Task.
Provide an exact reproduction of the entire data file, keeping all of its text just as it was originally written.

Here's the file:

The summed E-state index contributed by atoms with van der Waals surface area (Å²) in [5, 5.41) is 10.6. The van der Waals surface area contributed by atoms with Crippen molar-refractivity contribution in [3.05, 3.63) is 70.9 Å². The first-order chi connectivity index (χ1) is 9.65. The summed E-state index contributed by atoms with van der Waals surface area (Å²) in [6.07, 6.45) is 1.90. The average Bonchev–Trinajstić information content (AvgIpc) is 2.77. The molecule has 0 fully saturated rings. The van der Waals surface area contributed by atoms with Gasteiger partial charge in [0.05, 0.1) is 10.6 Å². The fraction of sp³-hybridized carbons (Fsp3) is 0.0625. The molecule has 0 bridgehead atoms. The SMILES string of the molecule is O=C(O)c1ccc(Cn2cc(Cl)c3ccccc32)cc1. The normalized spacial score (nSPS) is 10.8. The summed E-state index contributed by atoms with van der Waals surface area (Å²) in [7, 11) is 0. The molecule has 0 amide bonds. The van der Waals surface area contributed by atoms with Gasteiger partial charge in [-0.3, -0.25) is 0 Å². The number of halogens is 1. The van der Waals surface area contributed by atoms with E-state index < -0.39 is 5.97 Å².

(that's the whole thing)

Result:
The summed E-state index contributed by atoms with van der Waals surface area (Å²) in [5, 5.41) is 10.6. The van der Waals surface area contributed by atoms with Crippen molar-refractivity contribution in [3.05, 3.63) is 70.9 Å². The first-order chi connectivity index (χ1) is 9.65. The summed E-state index contributed by atoms with van der Waals surface area (Å²) in [6.07, 6.45) is 1.90. The average Bonchev–Trinajstić information content (AvgIpc) is 2.77. The molecule has 0 fully saturated rings. The van der Waals surface area contributed by atoms with Gasteiger partial charge in [0.05, 0.1) is 10.6 Å². The fraction of sp³-hybridized carbons (Fsp3) is 0.0625. The molecule has 0 bridgehead atoms. The SMILES string of the molecule is O=C(O)c1ccc(Cn2cc(Cl)c3ccccc32)cc1. The normalized spacial score (nSPS) is 10.8. The summed E-state index contributed by atoms with van der Waals surface area (Å²) in [7, 11) is 0. The molecule has 0 amide bonds. The van der Waals surface area contributed by atoms with Gasteiger partial charge in [-0.3, -0.25) is 0 Å². The number of halogens is 1. The van der Waals surface area contributed by atoms with E-state index < -0.39 is 5.97 Å².